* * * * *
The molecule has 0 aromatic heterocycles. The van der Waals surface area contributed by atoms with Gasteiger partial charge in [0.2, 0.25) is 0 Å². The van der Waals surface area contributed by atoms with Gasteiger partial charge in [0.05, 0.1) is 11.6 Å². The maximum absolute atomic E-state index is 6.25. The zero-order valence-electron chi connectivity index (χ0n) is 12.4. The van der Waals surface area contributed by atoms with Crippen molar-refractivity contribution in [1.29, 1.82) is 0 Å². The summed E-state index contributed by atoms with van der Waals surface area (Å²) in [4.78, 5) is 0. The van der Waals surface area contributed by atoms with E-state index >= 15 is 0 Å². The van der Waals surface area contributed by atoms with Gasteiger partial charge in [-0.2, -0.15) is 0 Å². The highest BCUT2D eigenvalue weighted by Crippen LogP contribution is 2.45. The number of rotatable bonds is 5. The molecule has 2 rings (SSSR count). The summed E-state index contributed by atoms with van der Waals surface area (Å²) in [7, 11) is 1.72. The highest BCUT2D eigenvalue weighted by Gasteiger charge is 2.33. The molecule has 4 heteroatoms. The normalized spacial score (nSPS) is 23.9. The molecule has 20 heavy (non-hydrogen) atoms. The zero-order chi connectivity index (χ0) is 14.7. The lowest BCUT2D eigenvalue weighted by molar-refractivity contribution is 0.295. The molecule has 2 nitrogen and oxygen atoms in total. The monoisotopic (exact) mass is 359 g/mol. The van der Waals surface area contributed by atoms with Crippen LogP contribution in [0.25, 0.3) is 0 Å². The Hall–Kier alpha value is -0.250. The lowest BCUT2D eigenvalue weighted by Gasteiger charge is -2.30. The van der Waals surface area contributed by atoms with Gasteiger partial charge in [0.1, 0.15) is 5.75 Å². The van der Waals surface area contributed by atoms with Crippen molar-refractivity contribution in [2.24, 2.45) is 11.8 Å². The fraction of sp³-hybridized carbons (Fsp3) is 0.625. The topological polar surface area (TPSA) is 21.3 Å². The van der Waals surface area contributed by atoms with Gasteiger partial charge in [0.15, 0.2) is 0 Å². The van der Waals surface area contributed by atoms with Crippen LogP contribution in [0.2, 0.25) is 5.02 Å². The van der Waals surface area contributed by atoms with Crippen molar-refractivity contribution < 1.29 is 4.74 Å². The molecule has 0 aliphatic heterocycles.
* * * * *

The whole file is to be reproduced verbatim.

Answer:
The molecule has 0 aromatic heterocycles. The van der Waals surface area contributed by atoms with Gasteiger partial charge in [0.2, 0.25) is 0 Å². The van der Waals surface area contributed by atoms with Gasteiger partial charge in [0.05, 0.1) is 11.6 Å². The maximum absolute atomic E-state index is 6.25. The zero-order valence-electron chi connectivity index (χ0n) is 12.4. The van der Waals surface area contributed by atoms with Crippen molar-refractivity contribution in [1.29, 1.82) is 0 Å². The summed E-state index contributed by atoms with van der Waals surface area (Å²) in [4.78, 5) is 0. The van der Waals surface area contributed by atoms with E-state index >= 15 is 0 Å². The van der Waals surface area contributed by atoms with Gasteiger partial charge in [-0.2, -0.15) is 0 Å². The highest BCUT2D eigenvalue weighted by Crippen LogP contribution is 2.45. The number of rotatable bonds is 5. The molecule has 2 rings (SSSR count). The summed E-state index contributed by atoms with van der Waals surface area (Å²) in [7, 11) is 1.72. The highest BCUT2D eigenvalue weighted by Gasteiger charge is 2.33. The molecule has 4 heteroatoms. The normalized spacial score (nSPS) is 23.9. The molecule has 20 heavy (non-hydrogen) atoms. The zero-order chi connectivity index (χ0) is 14.7. The lowest BCUT2D eigenvalue weighted by molar-refractivity contribution is 0.295. The molecule has 2 nitrogen and oxygen atoms in total. The monoisotopic (exact) mass is 359 g/mol. The van der Waals surface area contributed by atoms with Crippen LogP contribution in [0.25, 0.3) is 0 Å². The Hall–Kier alpha value is -0.250. The lowest BCUT2D eigenvalue weighted by Gasteiger charge is -2.30. The van der Waals surface area contributed by atoms with Gasteiger partial charge in [0.1, 0.15) is 5.75 Å². The van der Waals surface area contributed by atoms with Crippen molar-refractivity contribution in [2.24, 2.45) is 11.8 Å². The fraction of sp³-hybridized carbons (Fsp3) is 0.625. The topological polar surface area (TPSA) is 21.3 Å². The van der Waals surface area contributed by atoms with Gasteiger partial charge in [0.15, 0.2) is 0 Å². The van der Waals surface area contributed by atoms with Crippen LogP contribution in [0.2, 0.25) is 5.02 Å². The van der Waals surface area contributed by atoms with Crippen molar-refractivity contribution < 1.29 is 4.74 Å². The molecule has 0 aliphatic heterocycles.